You Need Iodine In Your Diet. Here’s Why And How You Can Get It

By Anika Nayak

Iodine is an essential mineral needed in our diet. Nearly two billion people worldwide suffer from iodine deficiency, but in the United States, it does not pose an issue as the normal American diet contains adequate amounts of iodine. Here’s what iodine is and why it’s crucial to incorporate this into your diet. 

What Is Iodine? 

“Iodine is a mineral used in the production of thyroid hormones, which help to modulate metabolism and growth,” says Ashley Shaw, MS, RD, a registered dietitian at Preg Appetit. Our thyroid hormones need iodine to help control our growth and regulate how our body repairs damaged cells. Insufficient iodine intake will result in the thyroid gland not being able to produce thyroid hormones, leading to many developmental abnormalities such as brain damage. 

People of all ages need iodine, but it’s particularly important for those who are pregnant and breastfeeding. “Iodine is key for growth and brain development in the fetus and early life,” says Shaw. When you are pregnant, your body uses up a lot of iodine to produce more thyroid hormones, making you more susceptible to iodine deficiency. Small infants are also likely to develop iodine deficiency, so people who are breastfeeding should drastically increase their iodine intake. Most prenatal and postnatal vitamins contain iodine, so talk to your healthcare provider before taking an iodine supplement. 

How Much Iodine Do We Need? 

Iodine intake varies across different age groups. “It’s usually recommended you get 150 mcg of iodine per day. Most people do not need to worry about their iodine intake, as many products have iodine in them, including salt,” says Mary Gollan, MS, RD, a registered dietitian at Preg Appetit. The National Institute of Health (NIH) currently recommends the following iodine amounts per day for each stage of life:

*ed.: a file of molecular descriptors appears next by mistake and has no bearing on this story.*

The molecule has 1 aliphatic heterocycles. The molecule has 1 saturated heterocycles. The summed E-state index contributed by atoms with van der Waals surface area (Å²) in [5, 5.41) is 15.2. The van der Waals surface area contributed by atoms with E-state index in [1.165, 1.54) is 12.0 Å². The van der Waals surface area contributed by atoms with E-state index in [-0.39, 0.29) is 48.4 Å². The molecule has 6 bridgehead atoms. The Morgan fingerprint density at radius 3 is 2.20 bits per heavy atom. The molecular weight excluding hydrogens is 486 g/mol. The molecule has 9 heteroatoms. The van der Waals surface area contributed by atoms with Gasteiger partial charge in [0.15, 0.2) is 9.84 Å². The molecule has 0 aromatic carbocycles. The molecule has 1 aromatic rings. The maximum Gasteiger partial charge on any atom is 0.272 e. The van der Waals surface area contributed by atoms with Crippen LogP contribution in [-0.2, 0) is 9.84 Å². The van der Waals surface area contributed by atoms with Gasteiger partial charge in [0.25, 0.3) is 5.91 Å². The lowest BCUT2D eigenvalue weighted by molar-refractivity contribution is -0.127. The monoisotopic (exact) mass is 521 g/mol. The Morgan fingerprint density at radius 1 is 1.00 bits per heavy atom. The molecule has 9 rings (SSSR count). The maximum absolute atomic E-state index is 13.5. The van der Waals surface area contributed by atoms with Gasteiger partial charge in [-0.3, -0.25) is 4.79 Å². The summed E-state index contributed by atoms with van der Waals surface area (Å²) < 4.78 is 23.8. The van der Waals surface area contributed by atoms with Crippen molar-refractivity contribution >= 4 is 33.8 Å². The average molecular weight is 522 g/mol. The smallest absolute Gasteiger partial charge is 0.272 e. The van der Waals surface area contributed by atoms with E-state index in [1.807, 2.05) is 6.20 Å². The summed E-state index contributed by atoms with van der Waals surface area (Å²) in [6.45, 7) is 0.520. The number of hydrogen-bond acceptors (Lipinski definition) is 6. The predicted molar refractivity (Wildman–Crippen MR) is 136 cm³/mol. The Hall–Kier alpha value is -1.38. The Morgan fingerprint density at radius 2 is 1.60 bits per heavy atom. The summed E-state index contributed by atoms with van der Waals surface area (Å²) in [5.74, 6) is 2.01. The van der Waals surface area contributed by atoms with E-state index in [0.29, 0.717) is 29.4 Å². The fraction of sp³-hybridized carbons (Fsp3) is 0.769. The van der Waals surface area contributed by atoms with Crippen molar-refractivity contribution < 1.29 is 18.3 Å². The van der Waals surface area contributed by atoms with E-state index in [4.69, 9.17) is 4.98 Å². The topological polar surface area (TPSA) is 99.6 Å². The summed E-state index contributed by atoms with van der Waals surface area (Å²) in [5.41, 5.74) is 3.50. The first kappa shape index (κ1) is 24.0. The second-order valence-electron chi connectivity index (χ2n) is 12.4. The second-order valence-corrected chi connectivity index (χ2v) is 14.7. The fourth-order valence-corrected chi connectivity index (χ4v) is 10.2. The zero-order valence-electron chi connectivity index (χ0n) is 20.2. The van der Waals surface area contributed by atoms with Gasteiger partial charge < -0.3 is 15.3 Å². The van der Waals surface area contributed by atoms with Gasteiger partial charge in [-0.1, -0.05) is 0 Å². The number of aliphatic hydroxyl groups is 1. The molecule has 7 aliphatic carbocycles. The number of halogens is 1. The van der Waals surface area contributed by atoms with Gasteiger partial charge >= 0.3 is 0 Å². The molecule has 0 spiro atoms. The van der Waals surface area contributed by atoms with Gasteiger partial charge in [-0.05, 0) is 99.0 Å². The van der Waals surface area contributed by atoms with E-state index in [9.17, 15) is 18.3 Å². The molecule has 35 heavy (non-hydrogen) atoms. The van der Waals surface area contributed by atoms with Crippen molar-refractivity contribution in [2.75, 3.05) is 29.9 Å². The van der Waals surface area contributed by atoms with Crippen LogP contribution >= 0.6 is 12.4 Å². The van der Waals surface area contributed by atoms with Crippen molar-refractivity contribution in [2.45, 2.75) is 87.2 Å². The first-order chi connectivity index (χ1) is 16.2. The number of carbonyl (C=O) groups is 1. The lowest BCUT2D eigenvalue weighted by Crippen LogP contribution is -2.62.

Birth to 6 months: 110 mcg

Infants 7–12 months: 130 mcg

Children 1–8 years: 90 mcg

Children 9–13 years: 120 mcg

Teens 14–18 years: 150 mcg

Adults: 150 mcg

Pregnant women: 220 mcg

Breastfeeding women: 290 mcg 

Foods Rich In Iodine

Iodine is available in a few, yet popular foods in the United States, like seafood, dairy, and grains. When it comes to salt, only 50% of all brands are iodized. Individuals who are allergic or limit their intake of these foods can be at risk of iodine deficiency. This can lead to mental fog (difficulty learning and/or with memory), fatigue, weakness, goiter, and hair loss, says Shaw. 

It is often also difficult to figure out how much iodine is in each food product since that information does not appear on the nutritional label. Here are some healthy foods high in iodine: 

  • Seaweed

  • Cod

  • Dairy (e.g. cheese, milk, yogurt)

  • Iodized Salt 

  • Shrimp

  • Tuna

  • Eggs

  • Prunes

  • Lima Beans